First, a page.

Rum is a liquor made from either sugarcane or sugarcane byproducts. As a result, it is no coincidence that it tends to be most associated with the Caribbean as well as Latin America, though it is important to note that it is produced in a wide range of other countries in other regions as well. With that said, there is rum and then there is rum, meaning that some bottles of rum can be much more valuable than others. Here are five of the most expensive bottles of rum to have ever been sold:
Black Tot British Royal Navy Imperial Rum - $3,000
The British Navy has a long association with rum that started up in 1655, which was when Britain secured a domestic supply of rum by capturing the island of Jamaica. Due to this, the daily ration of liquor that the British Navy issued to British sailors was changed from French brandy to Jamaican rum. Initially, the British Navy issued the daily ration of rum either as it was or with some lime juice mixed in because of scurvy prevention, but in time, it started being watered down for the purpose of combating drunkenness, thus resulting in what has become known as grog. Regardless, the Black Tot British Royal Navy Imperial Rum is interesting because it was once made for the British Navy but is now available to other interested individuals provided that they are willing to pay $3,000 a bottle for it.
Appleton Estate 50-year-old Jamaican Rum - $5,999.99
Appleton Estate's 50-year-old Jamaican rum is exactly what it sounds like, which is to say, it is rum that has been aged in oak barrels for five decades. For context, this means that the people behind this rum started making it when Jamaica was still a colony of the United Kingdom. Regardless, what is remarkable about this rum is not just its age but also the fact that no more than 800 bottles were ever produced. As a result, while it is relatively widely available for sale, it can claim the distinction of being the most expensive example of such rums at $5,999.99 per bottle.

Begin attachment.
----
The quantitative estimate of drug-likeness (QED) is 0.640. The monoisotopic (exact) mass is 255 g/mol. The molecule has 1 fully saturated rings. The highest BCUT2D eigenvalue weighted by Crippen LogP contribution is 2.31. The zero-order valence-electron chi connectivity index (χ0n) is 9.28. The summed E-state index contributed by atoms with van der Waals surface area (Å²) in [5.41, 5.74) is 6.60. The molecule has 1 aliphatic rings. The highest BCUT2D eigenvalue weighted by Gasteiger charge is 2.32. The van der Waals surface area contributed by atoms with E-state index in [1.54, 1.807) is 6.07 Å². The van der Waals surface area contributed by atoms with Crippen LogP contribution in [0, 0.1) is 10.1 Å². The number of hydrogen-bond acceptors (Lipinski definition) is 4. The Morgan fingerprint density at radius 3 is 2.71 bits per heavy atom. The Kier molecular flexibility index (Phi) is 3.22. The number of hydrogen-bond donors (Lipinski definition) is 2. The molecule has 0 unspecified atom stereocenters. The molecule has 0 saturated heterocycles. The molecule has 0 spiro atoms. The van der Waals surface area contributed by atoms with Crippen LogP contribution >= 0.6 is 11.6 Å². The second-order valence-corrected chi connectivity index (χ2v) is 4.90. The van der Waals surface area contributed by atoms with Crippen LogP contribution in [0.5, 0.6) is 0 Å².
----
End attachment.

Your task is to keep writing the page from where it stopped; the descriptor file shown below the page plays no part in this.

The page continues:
Legacy by Angostura - $25,000
Some bottles of rum are expensive because of their age. Legacy by Angostura is not one of those bottles. Instead, it can claim $25,000 based on its rarity as well as a number of other factors. For starters, Legacy is made by hand from start to finish in Trinidad. On top of this, no more than a very small number of bottles are produced on an annual basis, with an excellent example being how 2013's production run resulted in no more than 20 bottles. Combined with the fact that its packaging consists of an Asprey-designed bottle incorporating sterling silver stored in a wooden box that has been lined with silk as well as velvet, it is no wonder that it is so expensive.
1949 J. Wray and Nephew Rum - $54,000
In 1825, a man named John Wray started up a tavern in what would become the Jamaican capital of Kingston. Later, he brought on his nephew Charles James Ward to run the business with him, thus resulting in J. Wray and Nephew. Since that time, the rum maker has turned into one of the most successful businesses of its kind that can be found on the island nation. This bottle of rum from 1949 is the most expensive bottle of rum to come from said rum maker, having made $54,000 based on a combination of its age as well as its rather exclusive nature.
1780 Harewood Rum - $100,000+
In 2011, two men were looking through the cellars of Harewood House in Leeds to see what wines and other beverages were contained therein. Towards the back, the two found some bottles sitting on un-dusted shelves, which were so foul-looking because of mold as well as cobwebs that they had to get gloves to protect their hands. As it turned out, the bottles contained Harewood Rum from 1780, meaning that the batch had a strong claim to being the single oldest batch of rum that is still in existence. Due to this, when the Harewood Rum was put up for auction, each of the bottles managed to fetch remarkable sums. In particular, it should be mentioned that the last 16 bottles of Harewood Rum went for more than £100,000, thus making their value clear in a most unmistakable manner.
Written by Garrett Parker
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